About this Itinerary
The Dahlgren Railroad Heritage Trail (DRHT) is a 16-mile, dirt surface, permit-only trail located near Fredericksburg. The trail is part of approximately 240 acres of unspoiled woods in the northern neck of Virginia and is home to a diversity of wildlife including fox, eagles, beaver, hawks, deer and many species of birds. Visitors will enjoy a remote and tranquil ride in a spectacular setting with few distractions and quite possibly no other trail users.
The DRHT follows the corridor of the former Dahlgren Branch rail line that connected the Dahlgren Naval Base with the existing Fredericksburg rail line at Cool Springs in Stafford. Acquired by the U.S. government in the early 1940s, the rail line was used to ship munitions and war materials to the navy base and was in operation until 1957. Later, CSX acquired the line but in 1993 it was put up for sale and purchased by two individuals with the intention of creating a rails-to-trails route. Unfortunately, local opposition has thus far prevented this from becoming a reality. Friends of the Dahlgren Railroad Heritage Trail are actively working to gain the backing of local authorities to open the trail to the public, but, at present, everyone must have a permit to use the trail in any capacity. While this may seem a daunting task to go though for a simple bike ride, the permit form is very straightforward and holders have the distinct pleasure in knowing they will most likely have the trail entirely to themselves. For the cost of stamp, isn’t it worth it? Click here to download the permit application or to apply online.
The nearby town of Fredericksburg, Virginia, provides the perfect base to explore the DRHT and the surrounding area. Established in 1728, the city’s strategic location on the Rappahannock River made it an important port and led to great prosperity in Colonial times. During the Civil War, it was the site of what was at the time, the largest battle in America. The Battle of Fredericksburg took place within the town and resulted in over 12,000 Union and 4,000 Confederate casualties. Following the war, and the collapse of the plantation system, the city saw its economy decline, and the town never regained its prominence as an agricultural supplier. Manufacturing, which sprang up along the canal system, and the arrival of the railroad in 1872, transformed the economy until it was eventually able to see growth and reconstruction. Today, Fredericksburg is a step back in time with a historical downtown full of noteworthy buildings and numerous Civil War sites that makes this a must visit spot for any history buff.
While in Fredericksburg, stay at the historic Kenmore Inn located downtown close to shops, restaurants, and numerous sites of interest. The property was built in 1824 and features nine guest rooms each with their own bathroom. With its central location visitors don’t need to go far to take advantage of the historical sites or more modern amenities such as fine-dining restaurants, interesting shops and beautiful public spaces. Spend a day biking on the nearby DRHT and return to the inn for all of the comforts the property and the town affords.
After a hearty breakfast at the inn, and with your permit in hand, travel to the western end of the DRHT. Located about 14 miles from the inn, take VA-3W/Kings Highway to Route 605. Look for the trailhead on your right about a mile along on Route 605. The trail is not well marked; however, you will see a security gate. When the gate is closed there is space for several cars to park off the road, when it is open (weekends from 8 a.m. to dusk), there are an additional seven parking spots.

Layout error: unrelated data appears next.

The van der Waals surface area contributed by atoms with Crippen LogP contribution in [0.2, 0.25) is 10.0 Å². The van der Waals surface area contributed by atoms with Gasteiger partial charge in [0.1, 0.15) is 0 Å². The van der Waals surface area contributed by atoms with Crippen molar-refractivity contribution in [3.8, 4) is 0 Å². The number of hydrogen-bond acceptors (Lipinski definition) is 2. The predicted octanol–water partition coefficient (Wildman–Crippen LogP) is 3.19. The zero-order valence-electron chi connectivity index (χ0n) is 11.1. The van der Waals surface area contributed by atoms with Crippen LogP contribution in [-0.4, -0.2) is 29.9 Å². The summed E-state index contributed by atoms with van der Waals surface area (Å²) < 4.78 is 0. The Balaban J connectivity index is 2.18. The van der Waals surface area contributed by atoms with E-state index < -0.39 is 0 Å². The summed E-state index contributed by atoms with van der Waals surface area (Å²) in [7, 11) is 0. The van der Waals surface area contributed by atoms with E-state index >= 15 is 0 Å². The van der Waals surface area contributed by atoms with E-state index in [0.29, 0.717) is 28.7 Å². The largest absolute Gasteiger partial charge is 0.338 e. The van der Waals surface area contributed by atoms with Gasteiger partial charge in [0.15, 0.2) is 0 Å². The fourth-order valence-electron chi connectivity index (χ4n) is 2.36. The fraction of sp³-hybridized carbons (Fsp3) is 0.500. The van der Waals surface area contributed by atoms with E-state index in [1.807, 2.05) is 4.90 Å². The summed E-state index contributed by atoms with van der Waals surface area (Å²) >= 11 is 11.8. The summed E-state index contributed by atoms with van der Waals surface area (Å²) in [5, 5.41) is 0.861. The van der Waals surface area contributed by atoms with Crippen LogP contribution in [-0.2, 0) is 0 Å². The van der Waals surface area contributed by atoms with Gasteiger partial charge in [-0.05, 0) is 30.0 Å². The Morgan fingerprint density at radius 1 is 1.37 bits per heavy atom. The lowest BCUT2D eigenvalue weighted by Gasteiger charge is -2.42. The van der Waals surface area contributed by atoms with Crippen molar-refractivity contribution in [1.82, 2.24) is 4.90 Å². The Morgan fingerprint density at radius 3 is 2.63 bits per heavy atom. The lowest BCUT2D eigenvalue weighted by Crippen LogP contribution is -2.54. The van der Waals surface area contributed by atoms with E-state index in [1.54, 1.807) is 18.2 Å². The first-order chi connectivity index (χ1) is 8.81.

When you depart for the day, be sure to bring everything need you will need, as there will be no opportunity to pick up drinks or food while biking. Before leaving Fredericksburg, stop by Eileen’s Bakery for a gourmet sandwich and sweet treat to pack for lunch. Eileen’s offers a large selection of signature sandwiches including curry chicken salad, apple bacon and cheddar, and roast beef, or design your own using some of their fresh locally-sourced ingredients and homemade bread. Or stop en route at the Food Lion grocery store, which you will pass at 205 Kings Highway. Here you can find standard grocery store fare as well as prepared sandwiches, fresh fruit, snacks and cold drinks. In the same complex you will find a Dairy Queen, something to keep in mind for the return trip! Note that mountain bike rentals are not available in Fredericksburg or the surrounding area, so cyclists will need to bring their own.
As mentioned, while out on the trail you should not anticipate seeing a lot of other bikers or walkers. However, the volunteer organization Friends of the Dahlgren Railroad Heritage Trail, does allow organized groups such as the Boy Scouts to use trail, as well as opening it up for organized running events. Before you plan your trip, be sure to check to see if any of these events are taking place during your stay.
The current DRHT is very much a work in progress, although it has been open since 2006 for private use. Opposition to the project from local landowners has delayed the opening of this as a public-access trail, but many bikers, walkers and runners, with the appropriate permit, have been able to enjoy it while volunteers work to change the trail’s status. In the meantime, work has gone in to improving the trail, adding parking and making the route generally more accessible. Be sure to follow all signage and under no circumstances park anywhere other than the designated spots.
The 16-mile trail travels the distance between routes 605 and 614 (Owens Road) in thick forest. There are a few road crossings, so be careful of passing cars who may not be accustomed to seeing a lot of bikes here. Surrounding sections of the trail are residential developments. Many of these neighbors are the vocal opponents of the trail, so please be respectful at all times so as not to hinder the effort to make public-access a reality.